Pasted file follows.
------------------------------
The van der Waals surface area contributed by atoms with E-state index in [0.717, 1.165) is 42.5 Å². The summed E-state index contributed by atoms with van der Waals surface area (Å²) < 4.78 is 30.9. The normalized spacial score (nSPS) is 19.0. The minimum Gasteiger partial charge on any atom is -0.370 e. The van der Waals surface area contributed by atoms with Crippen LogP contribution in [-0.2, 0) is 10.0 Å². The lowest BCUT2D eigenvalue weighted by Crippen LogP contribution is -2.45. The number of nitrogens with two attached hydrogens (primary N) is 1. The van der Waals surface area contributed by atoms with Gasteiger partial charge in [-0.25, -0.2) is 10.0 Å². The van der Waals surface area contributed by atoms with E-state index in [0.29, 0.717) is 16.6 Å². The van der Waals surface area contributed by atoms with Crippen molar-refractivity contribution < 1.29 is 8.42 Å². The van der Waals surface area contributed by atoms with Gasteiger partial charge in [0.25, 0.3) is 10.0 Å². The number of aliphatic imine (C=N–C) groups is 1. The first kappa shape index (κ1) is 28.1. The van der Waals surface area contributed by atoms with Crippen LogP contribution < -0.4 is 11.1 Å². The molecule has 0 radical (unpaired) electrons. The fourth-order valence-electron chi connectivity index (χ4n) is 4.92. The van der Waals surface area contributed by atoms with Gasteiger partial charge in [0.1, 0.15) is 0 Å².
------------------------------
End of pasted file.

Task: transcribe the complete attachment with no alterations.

The van der Waals surface area contributed by atoms with E-state index in [0.717, 1.165) is 42.5 Å². The summed E-state index contributed by atoms with van der Waals surface area (Å²) < 4.78 is 30.9. The normalized spacial score (nSPS) is 19.0. The minimum Gasteiger partial charge on any atom is -0.370 e. The van der Waals surface area contributed by atoms with Crippen LogP contribution in [-0.2, 0) is 10.0 Å². The lowest BCUT2D eigenvalue weighted by Crippen LogP contribution is -2.45. The number of nitrogens with two attached hydrogens (primary N) is 1. The van der Waals surface area contributed by atoms with Gasteiger partial charge in [-0.25, -0.2) is 10.0 Å². The van der Waals surface area contributed by atoms with E-state index in [0.29, 0.717) is 16.6 Å². The van der Waals surface area contributed by atoms with Crippen molar-refractivity contribution < 1.29 is 8.42 Å². The van der Waals surface area contributed by atoms with Gasteiger partial charge in [0.25, 0.3) is 10.0 Å². The number of aliphatic imine (C=N–C) groups is 1. The first kappa shape index (κ1) is 28.1. The van der Waals surface area contributed by atoms with Crippen LogP contribution < -0.4 is 11.1 Å². The molecule has 0 radical (unpaired) electrons. The fourth-order valence-electron chi connectivity index (χ4n) is 4.92. The van der Waals surface area contributed by atoms with Gasteiger partial charge in [0.1, 0.15) is 0 Å².